Using a mobile phone while driving is dangerous. We all know that. This danger is the one thing the smartness of our phones doesn’t really solve – no matter how smart they get, they still require more attention than we have to give while driving.
The best thing would probably be to turn the thing off every time we drive, but who would seriously do that? So the next best thing is to find ways to limit the distraction the device creates. If you’re worried about texting and driving, or looking for ways to make your phone easier to ignore, here are some apps that are sure to come in handy. Just make sure you don’t install them while driving!
Auto SMS [2.1+]
Auto SMS is an auto-responder which takes care of both text messages and calls. Not only does it respond automatically if someone calls or texts you, it can also read text messages aloud automatically every time you receive one, so you don’t even have to look at your phone.
In order to get the reader to work, you will have to bore into the app’s settings and download the voice data (find it in the Settings in the Reader section), but after that, the text-to-speech works great. It even reads out the name of the sender, so you don’t have to look to see who it’s from. You can set the app to auto-respond only to certain people, only at certain times, and only to texts/calls. You can also choose how to reply, and set multiple different profiles for different scenarios.
Auto SMS is a pretty rich app, with plenty more options for you to explore. One thing’s for sure, though, it will get your hands off your phone. If you don’t like the ads, get the ad-free version for $1.99.
Sonalight Text by Voice [2.2+]
Text by Voice is also an auto-responder, if you want it to be, but its main functionality is hands-off texting which is not necessarily automatic. So how does it work?
When you launch the app, it will sit in the background and wait for one of two things: an incoming message or the words “text by voice”.
If you receive a text message, Text by Voice will read it aloud and then ask you if you want to respond, repeat or ignore it. If you choose to ignore it, the sender will receive the auto-response you configured. If you choose to respond, you can dictate your answer. All this is done purely by voice.
At any time you can also say “text by voice” and text any contact you want, using only your voice. No hands.
You can set Text by Voice to turn on automatically when driving, when the phone is docked, etc. The speech recognition is rather good, and only had problems with the foreign names of my contacts. You can switch the engine to Google Voice, if you wish.
If what you’ve seen up till now seems like too much hassle, or if you don’t feel like configuring so many options, give VeloCT a try. This tiny and simple app does only one thing – sends an auto-response to all incoming text messages. However, it only does this if you’re moving at a certain speed.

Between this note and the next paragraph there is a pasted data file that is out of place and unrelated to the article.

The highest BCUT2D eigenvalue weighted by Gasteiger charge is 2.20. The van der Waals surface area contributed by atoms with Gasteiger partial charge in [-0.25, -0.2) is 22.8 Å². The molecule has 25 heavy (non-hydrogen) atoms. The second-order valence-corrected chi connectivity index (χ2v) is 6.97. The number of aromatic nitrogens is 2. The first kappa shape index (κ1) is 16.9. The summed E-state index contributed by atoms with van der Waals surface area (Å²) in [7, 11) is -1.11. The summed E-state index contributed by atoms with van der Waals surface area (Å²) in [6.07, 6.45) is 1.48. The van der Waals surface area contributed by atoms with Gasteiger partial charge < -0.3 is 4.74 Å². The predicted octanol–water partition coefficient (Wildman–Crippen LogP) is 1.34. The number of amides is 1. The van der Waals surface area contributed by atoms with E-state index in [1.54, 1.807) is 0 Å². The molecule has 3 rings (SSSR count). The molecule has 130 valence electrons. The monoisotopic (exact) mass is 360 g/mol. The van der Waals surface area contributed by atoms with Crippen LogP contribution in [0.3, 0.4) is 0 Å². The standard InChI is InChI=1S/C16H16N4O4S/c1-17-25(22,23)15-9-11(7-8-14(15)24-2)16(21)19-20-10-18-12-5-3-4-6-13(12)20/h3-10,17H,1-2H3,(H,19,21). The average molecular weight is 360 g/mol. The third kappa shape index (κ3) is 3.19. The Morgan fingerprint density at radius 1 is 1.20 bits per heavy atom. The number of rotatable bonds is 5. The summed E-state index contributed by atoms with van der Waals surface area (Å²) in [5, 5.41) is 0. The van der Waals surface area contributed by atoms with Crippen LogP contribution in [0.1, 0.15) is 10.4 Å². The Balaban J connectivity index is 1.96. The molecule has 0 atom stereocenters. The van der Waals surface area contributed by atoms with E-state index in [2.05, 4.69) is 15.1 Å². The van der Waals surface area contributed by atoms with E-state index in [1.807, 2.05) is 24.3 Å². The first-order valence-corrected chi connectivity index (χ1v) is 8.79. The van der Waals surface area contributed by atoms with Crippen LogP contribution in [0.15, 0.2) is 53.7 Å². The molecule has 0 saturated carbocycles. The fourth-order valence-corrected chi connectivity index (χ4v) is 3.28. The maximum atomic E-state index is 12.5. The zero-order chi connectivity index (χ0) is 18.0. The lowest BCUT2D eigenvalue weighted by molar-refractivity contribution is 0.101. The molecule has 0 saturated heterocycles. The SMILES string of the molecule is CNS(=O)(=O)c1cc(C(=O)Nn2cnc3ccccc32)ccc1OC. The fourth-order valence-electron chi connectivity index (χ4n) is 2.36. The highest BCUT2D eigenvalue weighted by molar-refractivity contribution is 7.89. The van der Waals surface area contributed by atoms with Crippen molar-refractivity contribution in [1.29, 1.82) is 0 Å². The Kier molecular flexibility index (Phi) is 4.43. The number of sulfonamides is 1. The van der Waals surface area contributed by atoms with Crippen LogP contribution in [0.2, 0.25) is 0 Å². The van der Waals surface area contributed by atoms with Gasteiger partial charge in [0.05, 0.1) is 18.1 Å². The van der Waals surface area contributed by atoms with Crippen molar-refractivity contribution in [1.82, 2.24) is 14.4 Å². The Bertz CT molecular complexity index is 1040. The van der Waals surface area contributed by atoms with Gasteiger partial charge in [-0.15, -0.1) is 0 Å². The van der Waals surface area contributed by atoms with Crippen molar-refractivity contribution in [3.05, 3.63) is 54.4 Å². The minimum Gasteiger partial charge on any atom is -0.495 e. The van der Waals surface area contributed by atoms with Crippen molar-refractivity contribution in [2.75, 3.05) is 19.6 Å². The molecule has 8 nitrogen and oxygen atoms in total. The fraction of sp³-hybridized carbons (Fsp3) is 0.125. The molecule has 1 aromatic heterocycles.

The app is currently in beta, so more features may be added in the future, but as it is, you can configure your message and your speed, and turn the app on and off. That’s it. The app will use your GPS (which must be on) and determine how fast you’re going. When you’re over the set speed, it will start auto-responding. Nice and simple.
The only thing it’s really missing is auto-response for incoming calls as well. Ad-free version is $0.99.
Sometimes I find that I can be really patient, and simply ignore everyone while I’m driving. The only problem is that I can’t really ignore everyone. There’s always someone I simply have to acknowledge somehow, or at least know that this person has called, and I find myself scrambling for the phone just to see who’s calling or texting. In a perfect world, I could just keep the phone in my pocket and know who’s calling me without even looking. This is where ViBe comes in.
With ViBe, you can choose specific contacts, and set different vibration patterns for each of them. This way, if you simply have to know about certain people calling or texting you, you’ll know in an instant, just by the vibration pattern.
You can set a pattern for a single contact or a group, and there are 5 different patterns to choose from. You can also by the full version for $1.99 which lets you create your own custom ViBes (you can try it out on the free version), or buy single patterns for $0.99 each. This is certainly a unique way to keep your eyes on the road.
If this seems excessive, or if you need a specific ID for each contact, you can always try a caller ID reader such as Speak Calls [1.5+], which simply reads out the name of the caller. Doesn’t work with text messages, though.
No matter the method, the important thing is that we all drive safely. Even when using an iPhone. So if you happen to own an iPhone, check out Bakari’s Five Apps And A Few Tips For Using Your iPhone While Driving.
What do you do when you drive? Do you get tempted and type the odd text, or do you manage to ignore your phone? Do you know of any more useful apps for driving? Share in the comments!
Image Credit : Text & Drive Image via Shutterstock
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